But he testified that he did not feel pressured by then-DEQ director Ed Fox or Phelps Dodge to hasten the permitting process.
The mining company simply did not know what to do with Ed Pond.
Internally, Phelps Dodge weighed the idea of using Governor Fife Symington to pressure Fox to "expedite" the permits.
The plan may have been aborted. Symington's office did not return repeated phone calls, but Ed Fox does not recall Symington ever bringing up the project.
Fox recalls that Dave Kimball, a Phelps Dodge attorney, once approached him about the matter. This, recalls Fox, was not unusual. Kimball, a registered lobbyist, kept a presence at DEQ.
Kimball later wrote the director, expressing appreciation for Fox's "willingness to personally look into" the Clarkdale permits, which had to be processed in a "timely" fashion.
Phelps Dodge also considered meeting with Fox, his staff and an unnamed "state official." However, an internal document says, under such a scheme, DEQ staffers working on the permit might "react negatively because of director's involvement prior to normal review."
Fox says he never intervened in the Verde Valley Ranch permitting because he trusted that Pond was doing a good job.
Phelps Dodge seemed to sense it would be foolish to further press Fox to hurry up the permitting. To do so might cause "political sabotage and embarrassment," because the application, as Pond had pointed out, was incomplete. An internal Phelps Dodge memo itself says the application was "deficient and not defensible due to lack of pertinent hydrological and geological information."
On the advice of his DEQ attorney, Pond would not comment.
But he testified at the hearing that he felt "indirect political pressure" not from Fox, or the governor, but from Senator John McCain, who took an unusual interest in the Verde Valley Ranch project. What Pond didn't know was that a Phelps Dodge employee political action committee had contributed generously to McCain's campaign fund.
McCain did not respond to phone calls seeking comment for this article.
Ed Pond did take his time.
He did not approve the permits until September 1995, some four years after he had taken over the case.
One permit, authorizing the new sewage-treatment facility, went to Clarkdale. The second permit, jointly issued to Clarkdale and Phelps Dodge, dealt with "closure" of the tailings, essentially approving Verde Valley Ranch.
The permits call for what amounts to hydrologic tweaking to "contain" the tailings and the polluted groundwater that is seeping into the Verde River.
They essentially write off the uppermost, polluted aquifer, sealing it into the bathtub, the Verde Formation, right along with the tailings.
The theory is that a deeper aquifer, which supplies residents with drinking water, is "hydrologically isolated" from the upper polluted aquifer and the tailings above it.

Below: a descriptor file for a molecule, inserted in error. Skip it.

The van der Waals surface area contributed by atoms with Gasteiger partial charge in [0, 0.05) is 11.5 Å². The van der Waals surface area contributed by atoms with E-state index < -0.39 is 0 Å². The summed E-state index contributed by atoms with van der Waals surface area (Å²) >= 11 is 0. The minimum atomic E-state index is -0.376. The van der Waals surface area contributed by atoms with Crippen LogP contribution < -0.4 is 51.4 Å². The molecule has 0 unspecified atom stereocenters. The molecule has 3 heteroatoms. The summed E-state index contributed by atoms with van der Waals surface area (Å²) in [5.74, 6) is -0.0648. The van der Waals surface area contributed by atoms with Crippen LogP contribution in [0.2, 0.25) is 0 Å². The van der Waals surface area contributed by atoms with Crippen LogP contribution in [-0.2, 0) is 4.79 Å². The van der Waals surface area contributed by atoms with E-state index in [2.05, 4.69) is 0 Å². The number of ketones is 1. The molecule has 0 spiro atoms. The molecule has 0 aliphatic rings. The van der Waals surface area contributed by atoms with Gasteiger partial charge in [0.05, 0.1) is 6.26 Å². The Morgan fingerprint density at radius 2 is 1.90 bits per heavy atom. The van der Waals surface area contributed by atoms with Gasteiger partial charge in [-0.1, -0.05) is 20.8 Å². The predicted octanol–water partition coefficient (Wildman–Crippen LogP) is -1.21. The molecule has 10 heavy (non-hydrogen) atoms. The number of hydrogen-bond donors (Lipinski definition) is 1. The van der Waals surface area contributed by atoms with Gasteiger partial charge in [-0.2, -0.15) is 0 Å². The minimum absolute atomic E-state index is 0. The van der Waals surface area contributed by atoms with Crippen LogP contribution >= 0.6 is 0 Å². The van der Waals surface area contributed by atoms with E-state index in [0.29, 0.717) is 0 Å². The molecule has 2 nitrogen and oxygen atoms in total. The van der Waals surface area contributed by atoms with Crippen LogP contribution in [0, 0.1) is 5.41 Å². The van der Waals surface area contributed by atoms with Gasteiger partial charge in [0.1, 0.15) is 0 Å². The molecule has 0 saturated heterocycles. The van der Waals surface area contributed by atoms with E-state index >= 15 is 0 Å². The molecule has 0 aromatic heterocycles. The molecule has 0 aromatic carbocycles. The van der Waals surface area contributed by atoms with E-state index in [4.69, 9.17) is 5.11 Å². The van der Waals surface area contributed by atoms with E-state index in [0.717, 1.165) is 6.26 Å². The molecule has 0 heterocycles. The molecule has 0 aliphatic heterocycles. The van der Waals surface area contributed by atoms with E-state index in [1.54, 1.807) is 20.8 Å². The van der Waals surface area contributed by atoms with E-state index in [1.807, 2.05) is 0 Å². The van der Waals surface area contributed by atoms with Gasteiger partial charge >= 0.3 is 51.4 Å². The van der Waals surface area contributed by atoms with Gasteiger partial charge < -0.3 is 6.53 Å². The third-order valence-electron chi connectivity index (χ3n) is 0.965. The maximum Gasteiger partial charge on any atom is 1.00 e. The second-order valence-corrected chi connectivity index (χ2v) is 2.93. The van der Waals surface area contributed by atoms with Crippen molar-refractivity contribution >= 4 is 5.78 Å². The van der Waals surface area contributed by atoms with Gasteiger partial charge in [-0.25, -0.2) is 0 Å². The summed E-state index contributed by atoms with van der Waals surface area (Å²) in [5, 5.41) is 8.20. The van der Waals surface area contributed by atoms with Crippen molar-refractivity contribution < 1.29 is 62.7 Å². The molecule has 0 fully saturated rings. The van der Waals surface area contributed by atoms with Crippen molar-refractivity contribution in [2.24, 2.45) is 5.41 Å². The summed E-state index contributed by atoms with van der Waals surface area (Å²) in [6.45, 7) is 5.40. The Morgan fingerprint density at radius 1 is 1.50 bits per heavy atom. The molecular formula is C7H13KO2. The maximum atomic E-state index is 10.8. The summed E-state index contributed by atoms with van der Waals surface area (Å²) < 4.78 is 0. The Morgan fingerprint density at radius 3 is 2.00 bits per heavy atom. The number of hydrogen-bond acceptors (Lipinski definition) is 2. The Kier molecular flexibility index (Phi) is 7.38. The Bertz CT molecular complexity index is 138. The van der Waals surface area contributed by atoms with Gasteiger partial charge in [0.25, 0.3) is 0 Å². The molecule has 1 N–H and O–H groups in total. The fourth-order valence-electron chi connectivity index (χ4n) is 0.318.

To keep the shallow, dirty aquifer from seeping into the Verde River, DEQ will require Phelps Dodge to "de-water" or pump the shallow aquifer near the river.
It will also demand that an impermeable slurry wall be built between Peck's Lake, which has also been polluted by the tailings, and the river.
The tailings pile itself will be capped by giant plastic sheets. Drains will be constructed atop the plastic. Three feet of soil will cover the drains. The golf course and natural vegetation will be planted on the soil.
The greens for the golf course, according to the permits, will be watered by Clarkdale's sewage effluent.
Any water that reaches the bottom of the soil is to be collected by the drains and transported to a plastic-lined pond on Verde Valley Ranch. That pond also will contain Clarkdale's effluent and the water that's been pumped from the uppermost aquifer.
All of this will go back on the golf course.
Water from the river and the deeper drinking-water aquifer are to be carefully monitored to see if further pollution occurs.
It's a technically creative solution.
But environmentalists raised important questions about that solution at the hearing.
They contend that five years of study still have not sufficiently defined the "bathtub" that is supposed to separate the tailings and the polluted aquifer from the rest of the environment.
For instance, a monitoring well drilled by Phelps Dodge two years ago into the lower, drinking-water aquifer was recently found tocontain the same contaminants as the tailings.
This means one of two things, environmentalists say.
Either the lower drinking-water aquifer has become polluted, or DEQ and Phelps Dodge for two years misunderstood the geology of the "bathtub" in this particular area.
There is another possibility. The well's casings could have been poorly constructed, permitting dirty water to leak through the well into the lower groundwater reserve.